[3:51] They’re wealthy within the terms of the clan is able to work together to accomplish these cultural events, that they have this time to have their clan weavers weave these special gifts, that they might hand out different canoes or paddles. It’s the skills and the respect that they put into the event that makes them rich and wealthy.

Dr. Kilroy-Ewbank: [4:12] All of that is so beautifully represented here in this pole. I’m struck by the ways that the carvers have used different depths of perception to show parts of the beaver’s body three-dimensionally, other parts’ details. For instance, if we’re looking at the arms of the beaver that are held up, there’s a very deep carving that gives a nice play of light and shadow.

[4:36] But then if we look at the open mouth, we can see that the carvers have given us detail to pick out each individual tooth. The lines there are shallower and so demonstrating the expertise of the different depth of carving. Originally, this pole would have been painted. We still see some of that paint on this pole.

Teresa: [4:52] You can see underneath the wings of the eagle, and you can see at the bottom by the beaver’s face, underneath the chin, around the eyes of the beaver, within the ears of the beaver. Unfortunately, a lot of these poles have seen a lot of weatherization within the over 100 years of being out in the open elements. This pole’s one of the fortunate ones where it was standing within the village.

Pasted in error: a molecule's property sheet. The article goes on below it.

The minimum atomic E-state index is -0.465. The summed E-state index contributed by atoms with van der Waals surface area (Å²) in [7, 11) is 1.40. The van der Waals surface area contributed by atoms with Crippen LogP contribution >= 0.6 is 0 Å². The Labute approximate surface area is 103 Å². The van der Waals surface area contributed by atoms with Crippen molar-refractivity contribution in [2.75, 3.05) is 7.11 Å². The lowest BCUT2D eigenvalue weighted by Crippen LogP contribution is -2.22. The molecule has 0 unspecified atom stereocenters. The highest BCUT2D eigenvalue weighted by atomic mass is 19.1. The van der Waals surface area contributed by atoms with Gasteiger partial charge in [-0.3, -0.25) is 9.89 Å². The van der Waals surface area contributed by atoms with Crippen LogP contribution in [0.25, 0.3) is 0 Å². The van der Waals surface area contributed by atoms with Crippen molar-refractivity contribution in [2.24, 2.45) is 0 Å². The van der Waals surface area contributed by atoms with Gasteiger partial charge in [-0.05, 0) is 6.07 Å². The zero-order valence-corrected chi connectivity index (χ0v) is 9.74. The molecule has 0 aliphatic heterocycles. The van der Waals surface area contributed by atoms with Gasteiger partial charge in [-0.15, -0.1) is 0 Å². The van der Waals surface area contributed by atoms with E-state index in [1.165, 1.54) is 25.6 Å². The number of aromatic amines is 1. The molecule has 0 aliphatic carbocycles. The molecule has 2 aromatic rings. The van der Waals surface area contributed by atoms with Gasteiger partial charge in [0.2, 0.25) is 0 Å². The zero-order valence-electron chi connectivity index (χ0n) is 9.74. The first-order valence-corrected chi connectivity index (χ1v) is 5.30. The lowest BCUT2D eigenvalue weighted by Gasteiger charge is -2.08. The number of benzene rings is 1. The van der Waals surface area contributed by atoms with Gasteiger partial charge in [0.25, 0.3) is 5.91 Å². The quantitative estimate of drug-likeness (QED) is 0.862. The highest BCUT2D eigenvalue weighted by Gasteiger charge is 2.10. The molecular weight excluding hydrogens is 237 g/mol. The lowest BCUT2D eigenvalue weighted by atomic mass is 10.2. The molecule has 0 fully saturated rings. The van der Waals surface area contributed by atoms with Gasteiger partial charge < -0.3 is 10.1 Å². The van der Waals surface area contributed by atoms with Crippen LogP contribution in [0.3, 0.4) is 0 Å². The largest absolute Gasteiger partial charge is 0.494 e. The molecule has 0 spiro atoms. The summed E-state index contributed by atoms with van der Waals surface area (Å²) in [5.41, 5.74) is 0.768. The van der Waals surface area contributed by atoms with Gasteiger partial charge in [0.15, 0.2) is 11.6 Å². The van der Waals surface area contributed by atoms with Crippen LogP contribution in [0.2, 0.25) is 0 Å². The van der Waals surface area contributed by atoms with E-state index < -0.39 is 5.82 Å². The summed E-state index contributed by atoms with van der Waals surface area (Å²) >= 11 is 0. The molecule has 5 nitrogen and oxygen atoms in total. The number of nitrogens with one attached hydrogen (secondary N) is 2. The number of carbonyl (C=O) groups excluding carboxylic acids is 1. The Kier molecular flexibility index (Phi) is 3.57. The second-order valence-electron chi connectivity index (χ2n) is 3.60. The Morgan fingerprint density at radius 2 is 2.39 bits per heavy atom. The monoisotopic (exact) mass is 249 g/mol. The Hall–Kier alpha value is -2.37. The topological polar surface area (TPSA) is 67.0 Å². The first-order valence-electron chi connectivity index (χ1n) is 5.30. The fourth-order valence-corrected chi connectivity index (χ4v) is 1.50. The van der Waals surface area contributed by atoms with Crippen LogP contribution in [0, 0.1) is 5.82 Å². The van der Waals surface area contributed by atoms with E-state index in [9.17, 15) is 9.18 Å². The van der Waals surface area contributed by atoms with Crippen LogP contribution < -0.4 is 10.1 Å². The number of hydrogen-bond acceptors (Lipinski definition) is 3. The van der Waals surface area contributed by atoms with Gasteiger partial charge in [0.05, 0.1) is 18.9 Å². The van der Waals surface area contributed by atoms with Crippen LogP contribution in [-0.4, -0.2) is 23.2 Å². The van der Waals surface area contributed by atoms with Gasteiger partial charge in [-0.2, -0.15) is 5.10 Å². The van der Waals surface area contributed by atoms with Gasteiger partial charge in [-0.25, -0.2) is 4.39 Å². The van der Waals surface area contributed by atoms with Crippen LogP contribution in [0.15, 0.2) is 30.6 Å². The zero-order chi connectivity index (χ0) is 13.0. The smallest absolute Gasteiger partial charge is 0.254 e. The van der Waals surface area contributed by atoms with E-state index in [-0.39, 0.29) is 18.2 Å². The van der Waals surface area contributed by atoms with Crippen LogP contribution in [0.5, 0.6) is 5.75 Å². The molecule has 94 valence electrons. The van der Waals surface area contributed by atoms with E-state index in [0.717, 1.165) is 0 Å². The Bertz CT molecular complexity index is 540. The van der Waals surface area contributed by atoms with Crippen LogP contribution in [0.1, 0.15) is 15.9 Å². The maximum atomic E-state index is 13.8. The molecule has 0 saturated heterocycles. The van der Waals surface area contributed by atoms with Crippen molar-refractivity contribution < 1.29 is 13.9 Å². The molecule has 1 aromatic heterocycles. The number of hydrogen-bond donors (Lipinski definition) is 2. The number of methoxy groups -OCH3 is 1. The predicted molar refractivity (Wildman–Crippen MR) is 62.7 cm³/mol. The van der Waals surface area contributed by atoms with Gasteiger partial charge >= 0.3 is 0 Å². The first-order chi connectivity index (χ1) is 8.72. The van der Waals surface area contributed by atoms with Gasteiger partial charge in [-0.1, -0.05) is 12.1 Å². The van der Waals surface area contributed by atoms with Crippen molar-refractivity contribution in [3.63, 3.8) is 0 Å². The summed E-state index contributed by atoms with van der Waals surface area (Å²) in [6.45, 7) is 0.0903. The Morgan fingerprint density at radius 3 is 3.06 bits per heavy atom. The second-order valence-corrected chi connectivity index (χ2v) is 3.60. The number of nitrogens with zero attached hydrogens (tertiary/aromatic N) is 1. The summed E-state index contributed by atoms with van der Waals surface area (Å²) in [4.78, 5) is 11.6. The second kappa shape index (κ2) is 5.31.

[5:13] A long time ago, we put up the pole and we leave it as is. We don’t repaint it out of respect of the carver and the person that owned the pole.

[5:21] Where nowadays, a lot of people that have poles that are set out in the open air in public have a tendency to touch up the paint, to go wash the poles as needed. They inspect the top and the bottom. That’s one of the big differences that we’re looking at today.

[5:37] [music]

Cite this page as: Teresa DeWitt, Totem Heritage Center Museum Attendant and Dr. Lauren Kilroy-Ewbank, "Haida potlatch pole," in Smarthistory, February 24, 2022, accessed June 16, 2024, https://smarthistory.org/haida-potlatch-pole/.